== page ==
Shop smart: To be sure chickens were actually able to access a spacious outdoor run (specifically, providing 108 square feet of vegetated outdoor space per bird), look for the “pasture-raised” claim in combination with the American Humane Certified or Certified Humane seal. If you see pasture-raised on a package without one of these accompanying seals, though, all bets are off, Vallaeys says. 

Is Organic Beef Always Grass-Fed?

Per federal standards, cattle raised for organic meat must get at least 30 percent of their daily food from the pasture during grazing season. However, just like conventionally raised cattle, organic cattle can be fattened up on grain in a feedlot before slaughter.

Shop smart: If you want grass-fed beef, look for a specific 100 percent grass-fed claim. Some that have strong standards: “American Grassfed,” “NOFA-NY Certified 100% Grass Fed,” and “PCO Certified 100% Grass Fed,” Vallaeys says. When possible, grass-fed beef and dairy products are a wise buy because their total fat content is lower than such products from grain-fed cattle. In addition, the mix of fats they contain may be heart healthier. Specifically, grass-fed meat and dairy has a more healthful ratio of omega-6 polyunsaturated fatty acids to omega-3s. Too much omega-6 fat in your diet can cause inflammation, which may be a factor in heart disease, cancer, and other illnesses. But omega-3 is anti-inflammatory. And more of the saturated fat in grass-fed is stearic acid, a type of fatty acid that doesn’t raise blood cholesterol. 

Is ‘No Artificial Colors’ Less Processed?

With more consumers interested in foods with “clean” labels and short ingredients lists, many food manufacturers are eliminating these additives. And that’s a good thing because some artificial colors and flavors are associated with potential health risks. Still, just because a food doesn’t contain them doesn’t mean it’s good for you or it’s not highly processed.

Shop smart: Colors and flavors are just a small part of the story when it comes to the nutritional profile of foods. “It’s impor­tant to evaluate the whole food and not just one or two components of it,” Lichtenstein says. To illustrate this point, consider Jell-O Simply Good Strawberry Gelatin Mix. Though it’s promoted as containing no artificial flavors, dyes, or preservatives, a half-cup serving contains 19 grams of sugars—the equivalent of 76 calories and almost 5 teaspoons. That’s about half the added sugars a man should have daily (9 teaspoons) and nearly all a woman should have (6 teaspoons) each day.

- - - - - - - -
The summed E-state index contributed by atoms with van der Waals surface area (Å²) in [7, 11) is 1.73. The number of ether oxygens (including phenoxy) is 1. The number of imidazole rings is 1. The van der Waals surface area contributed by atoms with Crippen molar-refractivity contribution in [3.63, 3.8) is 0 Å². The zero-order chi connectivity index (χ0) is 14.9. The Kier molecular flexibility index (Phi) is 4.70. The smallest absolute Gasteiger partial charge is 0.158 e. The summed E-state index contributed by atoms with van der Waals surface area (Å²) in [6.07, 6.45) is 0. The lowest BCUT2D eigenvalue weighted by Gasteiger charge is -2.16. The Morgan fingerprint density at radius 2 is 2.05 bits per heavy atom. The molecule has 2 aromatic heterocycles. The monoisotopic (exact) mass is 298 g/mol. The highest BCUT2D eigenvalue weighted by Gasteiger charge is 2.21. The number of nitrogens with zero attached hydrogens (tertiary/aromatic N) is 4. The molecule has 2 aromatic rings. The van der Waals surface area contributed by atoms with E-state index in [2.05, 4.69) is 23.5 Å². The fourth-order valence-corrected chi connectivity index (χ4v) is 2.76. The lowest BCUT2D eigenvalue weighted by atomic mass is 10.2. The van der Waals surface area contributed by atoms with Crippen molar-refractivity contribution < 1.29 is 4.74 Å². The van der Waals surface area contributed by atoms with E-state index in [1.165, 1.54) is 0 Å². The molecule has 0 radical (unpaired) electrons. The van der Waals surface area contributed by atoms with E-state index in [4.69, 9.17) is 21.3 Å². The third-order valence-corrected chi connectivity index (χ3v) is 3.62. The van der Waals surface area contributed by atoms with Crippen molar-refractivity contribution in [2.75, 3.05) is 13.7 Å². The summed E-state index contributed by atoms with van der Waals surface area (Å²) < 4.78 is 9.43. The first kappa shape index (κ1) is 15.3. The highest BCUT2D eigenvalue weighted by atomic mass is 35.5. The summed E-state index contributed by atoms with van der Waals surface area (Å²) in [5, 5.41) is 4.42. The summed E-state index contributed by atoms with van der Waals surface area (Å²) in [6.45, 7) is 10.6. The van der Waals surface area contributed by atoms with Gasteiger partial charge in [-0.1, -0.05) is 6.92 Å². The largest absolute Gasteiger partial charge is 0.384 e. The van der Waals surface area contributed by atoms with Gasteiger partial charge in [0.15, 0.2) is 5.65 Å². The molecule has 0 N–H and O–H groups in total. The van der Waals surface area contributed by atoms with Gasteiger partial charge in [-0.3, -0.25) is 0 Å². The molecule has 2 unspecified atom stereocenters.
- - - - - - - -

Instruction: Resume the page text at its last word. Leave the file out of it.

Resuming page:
What Does ‘Humanely Raised’ Mean?

In a recent Consumer Reports survey of 1,000 people, 38 percent said they look for a humanely raised label when they shop and 45 percent said they would be willing to pay more for products that ensure animals were humanely treated. But, according to Vallaeys, you can’t trust a generic “humanely raised” claim on a label, because there’s no common standard for its meaning and there are no required on-the-farm inspections to verify the claim.

Shop smart: These seals indicate programs with strong standards for animal welfare and inspections: “Animal Welfare Approved,” “Global Animal Partnership Step 1 to 5+” (with every step, standards increase), “American Grassfed,” and “Certified Humane Raised and Handled.” 

Is It Safe to Eat Food Past Its Sell-By Date?

It's usually safe to eat foods after their use-by or sell-by dates. Manufacturers provide such dates to help consumers decide when food is of best quality. In both cases, a product should be safe if handled properly until spoilage is evident. Spoiled foods often have an off-odor and off-taste. But look for other signs, such as changes in texture or color, because as you get older, your sense of smell may become less keen. These changes will typically occur before a food becomes unsafe.

Shop smart: Sell-by is the date set by manufacturers to tell retailers when to remove the product from shelves. Use-by is the date when the manufacturer guarantees the product is at its best quality. However, use-by is a safety date when used on infant formula. 

Editor’s Note: This article also appeared in the February 2019 issue of Consumer Reports On Health.